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Babu Saseendranathan Nair v/s Ganga Bai

    RSA. Nos. 630 & 1290 of 2010 (G) in AS. Nos. 257 & 267 of 2007 In OS. Nos. 326 of 2002 & 672 of 2004

    Decided On, 07 December 2018

    At, High Court of Kerala

    By, THE HONOURABLE MR. JUSTICE P. SOMARAJAN

    For the Petitioner: M.R. Rajendran Nair, Sr. Advocate, M.R. Hariraj, Nirmal V. Nair, P.A. Kumaran, S. Suraj, Advocates. For the Respondents: K.P. Sujesh Kumar, Advocate.



Judgment Text

1. These are the two appeals preferred against the concurrent findings rendered by both the Trial Court (I Addl. Sub Court, Thiruvananthapuram) in O.S.Nos.326/2002 and 672/2004 and the First Appellate Court (District Court, Thiruvananthapuram) in A.S.Nos.257/2007 and 267/2007 by the defendant in the leading case in O.S.326/2002. The parties herein below referred in their status in the leading case in O.S.326/2002.

2. The leading case in O.S.326/2002 is for specific performance of the contract for sale based on an agreement dated 16/4/1990, Ext.A1. The defendant had agreed to give approximately 16 cents of property, after excluding the portion of property acquired out of 29 cents, at the rate of Rs.7,000/- per cent, but no specific period was

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either entered or endorsed. Initially, an amount of Rs.75,000/- received by way of advance out of the sale consideration. There were subsequent payments. Total amount paid, comes to Rs.1,10,900/. The total sale consideration for 16 cents would come to Rs.1,12,000/-.

3. Execution of Ext.A1 agreement is admitted. The main contention is that the agreement was never intended to be acted upon and that the present suit stood as hopelessly barred by limitation. These two contentions were rejected by both the Trial Court as well as the First Appellate Court.

4. Regarding the first contention, initially an amount of Rs.75,000/- was received out of sale consideration. There were subsequent payments and total amount paid out of sale consideration comes to Rs.1,10,900/- as against the agreed amount of Rs.1,12,000/- for an extent of 16 cents. If it was actually not intended to be acted upon it must have find a place in Ext.A1 agreement at least during the time in which subsequent payments were made. The finding rendered by both the Trial Court and the First Appellate Court rejecting the abovesaid contention, hence deserve no interference.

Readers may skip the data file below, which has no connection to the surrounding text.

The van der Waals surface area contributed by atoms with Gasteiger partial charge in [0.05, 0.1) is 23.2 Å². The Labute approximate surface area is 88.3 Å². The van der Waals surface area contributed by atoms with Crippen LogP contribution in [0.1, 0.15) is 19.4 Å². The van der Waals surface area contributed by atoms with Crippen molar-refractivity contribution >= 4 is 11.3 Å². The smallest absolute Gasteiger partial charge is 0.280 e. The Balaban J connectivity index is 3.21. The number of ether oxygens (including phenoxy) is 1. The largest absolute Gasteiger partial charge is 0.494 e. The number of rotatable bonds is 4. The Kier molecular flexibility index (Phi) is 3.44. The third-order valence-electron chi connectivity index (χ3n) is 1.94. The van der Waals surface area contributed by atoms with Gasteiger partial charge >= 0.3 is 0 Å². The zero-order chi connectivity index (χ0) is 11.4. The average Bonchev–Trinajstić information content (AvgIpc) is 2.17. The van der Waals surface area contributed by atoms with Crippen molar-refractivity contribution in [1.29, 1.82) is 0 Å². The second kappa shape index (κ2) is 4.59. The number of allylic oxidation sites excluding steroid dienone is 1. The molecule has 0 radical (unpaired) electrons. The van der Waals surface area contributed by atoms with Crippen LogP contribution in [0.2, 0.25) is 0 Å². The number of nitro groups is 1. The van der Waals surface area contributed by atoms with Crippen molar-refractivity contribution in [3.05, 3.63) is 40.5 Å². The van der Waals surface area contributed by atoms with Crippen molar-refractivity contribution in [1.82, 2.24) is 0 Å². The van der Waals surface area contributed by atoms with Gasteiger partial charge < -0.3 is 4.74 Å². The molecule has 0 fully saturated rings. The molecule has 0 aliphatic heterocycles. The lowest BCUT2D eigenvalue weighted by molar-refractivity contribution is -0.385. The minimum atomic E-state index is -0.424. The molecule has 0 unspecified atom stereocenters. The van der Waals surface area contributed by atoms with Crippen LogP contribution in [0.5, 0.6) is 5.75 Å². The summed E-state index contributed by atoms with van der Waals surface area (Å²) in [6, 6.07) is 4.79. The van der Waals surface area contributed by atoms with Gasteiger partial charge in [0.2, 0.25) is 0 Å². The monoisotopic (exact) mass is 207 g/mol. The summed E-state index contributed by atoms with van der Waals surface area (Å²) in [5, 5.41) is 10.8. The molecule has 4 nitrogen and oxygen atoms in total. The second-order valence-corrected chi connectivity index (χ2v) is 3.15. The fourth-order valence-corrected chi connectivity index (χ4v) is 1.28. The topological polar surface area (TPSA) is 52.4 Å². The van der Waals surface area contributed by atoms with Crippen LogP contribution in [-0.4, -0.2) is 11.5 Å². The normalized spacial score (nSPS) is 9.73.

5. Regarding the question of limitation, no period is made mentioned or agreed upon in Ext.A1 agreement. When there is no specific period agreed, the second limb of Article 54 of Limitation Act would come into play. Otherwise, the first limb would govern the area. The time available under Article 54 of Limitation Act for specific performance of a contract is three years from the date fixed for the performance or, if no such date is fixed, when the plaintiff has notice that performance is refused. The recital contained in Ext.A1 agreement would show that the parties have agreed to perform the contract on rectification of revenue records by mutating the property. Admittedly, the property was mutated in the year 1993-94, but the suit was filed only in the year 2002, 8 years long after the date of mutation.

6. The question now came up for consideration is whether the recital contained in Ext.A1 agreement would satisfy the requirement under first limb of Article 54 of the Limitation Act or it would fall under the second limb.

7. The learned counsel for the appellant relied on the legal proposition laid down in Ramzan v. Hussaini ((1990) 1 SCC 104),Tarlok Singh v.Vijay Kumar Sabharwal ((1996) 8 SCC 367) and Brahmanand v. Muthugopal (2005 KHC 1840) in support of his argument.

8. In Ramzan's case (supra) there is a specific agreement that on the date of redemption of mortgage, the sale deed will be executed. The parties have agreed to execute the sale deed on the date of redemption of mortgage. It stands for fixation of a particular time or date for the performance of the contract on happening of a future event. In other words, the parties have agreed to perform their respective part of contract fixing the date of discharge of a liability over the property as the time/period for performance of the contract and hence, it would fall under first limb of Article 54 of the Limitation Act.